"Another idea is that people have bigger deductibles and that may have created some decreases in the use of these services as parents decide they don't want to spend money," Thomas said.
The report relied on voluntary reporting from 1,000 health plans covering 118 million Americans, in addition to data from Medicaid, which provides free or co-payment-only health coverage for some low-income people who could not otherwise afford it. (In certain cases, children may be eligible for coverage even if parents are not.)
The authors found a drop in several routine childhood vaccinations. Measles, mumps and rubella (MMR) vaccines decreased from 93.5 percent in 2008 to 90.6 percent in 2009; diphtheria, tetanus and whooping cough rates fell from 87.2 percent to 85.4 percent in that one-year period; and the proportion of kids getting vaccinated for chickenpox fell from 92 percent in 2008 to 90.6 percent in 2009.
Dr. Gabrielle Gold-von Simson, assistant professor of pediatrics at NYU School of Medicine, believes the success with the Medicaid rates "is due to the vaccines-for-children programs and other programs that are dedicated to supplying vaccines for children at low or no cost."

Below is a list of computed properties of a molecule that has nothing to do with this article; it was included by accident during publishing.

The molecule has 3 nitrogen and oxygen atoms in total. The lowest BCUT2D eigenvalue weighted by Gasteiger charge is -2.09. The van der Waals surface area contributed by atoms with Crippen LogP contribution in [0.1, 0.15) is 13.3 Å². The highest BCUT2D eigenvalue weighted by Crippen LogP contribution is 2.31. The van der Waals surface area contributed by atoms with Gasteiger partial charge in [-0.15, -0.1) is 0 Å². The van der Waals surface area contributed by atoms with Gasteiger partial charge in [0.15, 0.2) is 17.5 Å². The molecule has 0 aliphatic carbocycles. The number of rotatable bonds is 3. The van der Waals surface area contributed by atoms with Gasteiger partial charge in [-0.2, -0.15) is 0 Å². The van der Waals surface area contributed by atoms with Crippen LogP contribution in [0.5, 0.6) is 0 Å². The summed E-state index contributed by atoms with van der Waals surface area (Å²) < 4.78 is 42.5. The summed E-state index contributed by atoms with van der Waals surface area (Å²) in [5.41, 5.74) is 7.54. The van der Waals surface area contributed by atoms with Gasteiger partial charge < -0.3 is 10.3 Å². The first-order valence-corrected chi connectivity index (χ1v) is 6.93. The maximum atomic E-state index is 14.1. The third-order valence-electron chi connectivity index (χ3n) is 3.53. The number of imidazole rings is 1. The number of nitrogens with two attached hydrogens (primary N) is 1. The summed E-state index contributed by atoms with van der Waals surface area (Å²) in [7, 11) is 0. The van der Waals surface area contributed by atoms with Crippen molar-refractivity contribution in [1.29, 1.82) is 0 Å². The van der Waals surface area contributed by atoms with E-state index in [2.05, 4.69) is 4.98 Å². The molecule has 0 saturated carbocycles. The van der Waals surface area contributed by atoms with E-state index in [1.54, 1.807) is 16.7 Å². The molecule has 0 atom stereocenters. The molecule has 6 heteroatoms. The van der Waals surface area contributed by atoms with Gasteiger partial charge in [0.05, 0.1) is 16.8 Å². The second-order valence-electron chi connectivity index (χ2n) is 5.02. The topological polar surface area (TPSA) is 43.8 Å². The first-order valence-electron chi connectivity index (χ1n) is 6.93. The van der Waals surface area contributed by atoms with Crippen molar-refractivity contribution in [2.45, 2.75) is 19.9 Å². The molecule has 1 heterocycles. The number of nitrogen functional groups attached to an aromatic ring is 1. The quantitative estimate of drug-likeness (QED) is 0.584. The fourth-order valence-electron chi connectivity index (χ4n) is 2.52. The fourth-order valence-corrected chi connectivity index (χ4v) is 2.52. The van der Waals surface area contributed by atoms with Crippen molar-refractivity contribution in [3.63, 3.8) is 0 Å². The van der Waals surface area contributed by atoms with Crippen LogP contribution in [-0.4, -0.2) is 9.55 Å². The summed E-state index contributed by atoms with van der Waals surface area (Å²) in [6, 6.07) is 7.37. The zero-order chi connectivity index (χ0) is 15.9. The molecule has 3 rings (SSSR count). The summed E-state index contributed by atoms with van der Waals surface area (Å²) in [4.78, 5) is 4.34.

"I think that's a public health success in a way," she added.
But experts are worried that the downward trend in more middle-class families, if it continues, could jeopardize the public's health.
"People have to understand there's only one disease that we have eliminated from the earth so far and that's smallpox," Frenck said. That means that other diseases, including polio, are still lurking and could infect anyone who is not vaccinated.
Witness the recent pertussis or whooping cough in California, which has sickened more than 6,200 people -- the most cases reported in 60 years -- and killed 10 infants, according to the state health departmen
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